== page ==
Pity, above all, the torture of genius.

The young  Herr Arthur Schopenhauer–tortured genius

The German philosopher Arthur Schopenhauer (1788-1860), whose pessimistic philosophy was widely known in the late 19th century in Europe and the United States, held that ultimate reality was nothing but senseless striving or will, having no divine origin and no historical end.

His brooding pessimism led Herr Schopenhauer to say things such as this:

“Talent hits a target no one else can hit; Genius hits a target no one else can see.” ~Arthur Schopenhauer.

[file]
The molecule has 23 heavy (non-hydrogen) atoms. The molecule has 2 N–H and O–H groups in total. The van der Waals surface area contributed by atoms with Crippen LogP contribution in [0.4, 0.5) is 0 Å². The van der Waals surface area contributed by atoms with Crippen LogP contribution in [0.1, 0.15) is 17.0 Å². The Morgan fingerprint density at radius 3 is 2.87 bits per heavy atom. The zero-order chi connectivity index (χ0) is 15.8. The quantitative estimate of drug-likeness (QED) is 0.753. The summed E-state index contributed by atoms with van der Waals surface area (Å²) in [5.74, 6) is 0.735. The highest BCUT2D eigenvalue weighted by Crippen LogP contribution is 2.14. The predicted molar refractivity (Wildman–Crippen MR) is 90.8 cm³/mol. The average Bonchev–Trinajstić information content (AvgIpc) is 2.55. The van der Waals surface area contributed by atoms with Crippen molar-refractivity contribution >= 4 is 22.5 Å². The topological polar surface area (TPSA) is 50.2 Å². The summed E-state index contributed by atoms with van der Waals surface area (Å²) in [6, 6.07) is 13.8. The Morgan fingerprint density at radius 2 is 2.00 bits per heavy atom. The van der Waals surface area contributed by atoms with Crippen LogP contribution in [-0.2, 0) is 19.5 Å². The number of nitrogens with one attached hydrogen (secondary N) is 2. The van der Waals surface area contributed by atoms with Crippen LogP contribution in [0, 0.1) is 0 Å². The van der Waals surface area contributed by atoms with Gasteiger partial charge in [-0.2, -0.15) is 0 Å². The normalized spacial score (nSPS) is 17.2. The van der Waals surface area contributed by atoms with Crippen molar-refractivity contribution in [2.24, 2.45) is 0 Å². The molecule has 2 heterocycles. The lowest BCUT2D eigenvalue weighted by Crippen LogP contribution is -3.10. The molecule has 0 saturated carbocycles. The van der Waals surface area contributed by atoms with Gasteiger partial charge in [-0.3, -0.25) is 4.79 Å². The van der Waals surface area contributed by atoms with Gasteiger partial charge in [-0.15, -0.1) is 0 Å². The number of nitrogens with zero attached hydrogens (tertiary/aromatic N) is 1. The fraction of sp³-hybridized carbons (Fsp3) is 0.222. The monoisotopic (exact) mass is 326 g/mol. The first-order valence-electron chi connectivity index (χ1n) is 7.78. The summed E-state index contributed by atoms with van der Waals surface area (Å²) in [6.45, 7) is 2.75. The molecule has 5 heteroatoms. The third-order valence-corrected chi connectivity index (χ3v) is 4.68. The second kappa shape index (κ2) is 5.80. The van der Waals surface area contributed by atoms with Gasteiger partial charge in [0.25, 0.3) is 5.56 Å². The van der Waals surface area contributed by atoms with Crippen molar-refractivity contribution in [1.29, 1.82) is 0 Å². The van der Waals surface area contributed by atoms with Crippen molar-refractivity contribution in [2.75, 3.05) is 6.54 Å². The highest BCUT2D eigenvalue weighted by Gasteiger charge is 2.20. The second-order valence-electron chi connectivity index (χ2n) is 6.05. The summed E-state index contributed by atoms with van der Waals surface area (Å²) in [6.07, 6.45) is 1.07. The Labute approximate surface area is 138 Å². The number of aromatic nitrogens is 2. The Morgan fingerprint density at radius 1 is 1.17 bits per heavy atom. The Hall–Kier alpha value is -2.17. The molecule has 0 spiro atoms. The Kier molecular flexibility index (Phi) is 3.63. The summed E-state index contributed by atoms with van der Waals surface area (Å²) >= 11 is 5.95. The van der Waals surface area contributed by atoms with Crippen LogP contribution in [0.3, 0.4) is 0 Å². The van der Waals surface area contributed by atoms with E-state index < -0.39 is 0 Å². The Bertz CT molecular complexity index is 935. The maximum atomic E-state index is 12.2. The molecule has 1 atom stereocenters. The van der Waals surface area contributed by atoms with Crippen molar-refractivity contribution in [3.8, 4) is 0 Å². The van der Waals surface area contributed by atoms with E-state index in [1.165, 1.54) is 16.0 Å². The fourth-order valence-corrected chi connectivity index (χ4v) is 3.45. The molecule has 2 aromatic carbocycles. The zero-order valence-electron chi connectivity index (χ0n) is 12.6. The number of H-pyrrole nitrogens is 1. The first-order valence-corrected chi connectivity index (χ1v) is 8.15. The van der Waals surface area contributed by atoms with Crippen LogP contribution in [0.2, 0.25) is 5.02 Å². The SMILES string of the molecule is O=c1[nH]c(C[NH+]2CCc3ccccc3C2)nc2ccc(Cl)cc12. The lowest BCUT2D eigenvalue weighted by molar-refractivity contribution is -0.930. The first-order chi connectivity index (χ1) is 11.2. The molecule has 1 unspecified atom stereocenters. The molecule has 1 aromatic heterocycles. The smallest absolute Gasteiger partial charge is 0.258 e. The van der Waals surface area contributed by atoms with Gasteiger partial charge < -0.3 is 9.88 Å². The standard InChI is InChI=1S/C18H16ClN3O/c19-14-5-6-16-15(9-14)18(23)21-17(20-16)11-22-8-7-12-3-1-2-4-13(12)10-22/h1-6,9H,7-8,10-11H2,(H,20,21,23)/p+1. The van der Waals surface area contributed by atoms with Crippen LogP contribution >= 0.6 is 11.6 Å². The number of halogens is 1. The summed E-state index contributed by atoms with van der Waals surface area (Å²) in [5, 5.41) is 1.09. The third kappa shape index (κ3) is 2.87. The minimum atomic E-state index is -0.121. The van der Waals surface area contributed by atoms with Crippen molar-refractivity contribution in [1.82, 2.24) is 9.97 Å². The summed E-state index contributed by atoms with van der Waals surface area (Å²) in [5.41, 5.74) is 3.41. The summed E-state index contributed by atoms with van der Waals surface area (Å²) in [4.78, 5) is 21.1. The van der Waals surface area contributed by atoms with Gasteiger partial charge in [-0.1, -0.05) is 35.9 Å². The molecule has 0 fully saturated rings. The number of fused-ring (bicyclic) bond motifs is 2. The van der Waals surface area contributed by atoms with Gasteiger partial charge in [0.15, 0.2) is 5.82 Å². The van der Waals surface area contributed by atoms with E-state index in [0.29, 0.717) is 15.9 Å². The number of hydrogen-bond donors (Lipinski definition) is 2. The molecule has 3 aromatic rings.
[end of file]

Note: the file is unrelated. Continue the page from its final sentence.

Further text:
While Arthur Schopenhauer is spot on in his musing on genius, he doesn’t go quite far enough in his observation as he neglects to say this:

Ordinary people can see talent, so they understand the idea talent, which comes largely from certain innate gifts, hard work, desire and dedication. Whereas, ordinary people cannot see genius so they cannot begin to understand the idea genius–which comes from God Above and is a secret, albeit torturous, gift.


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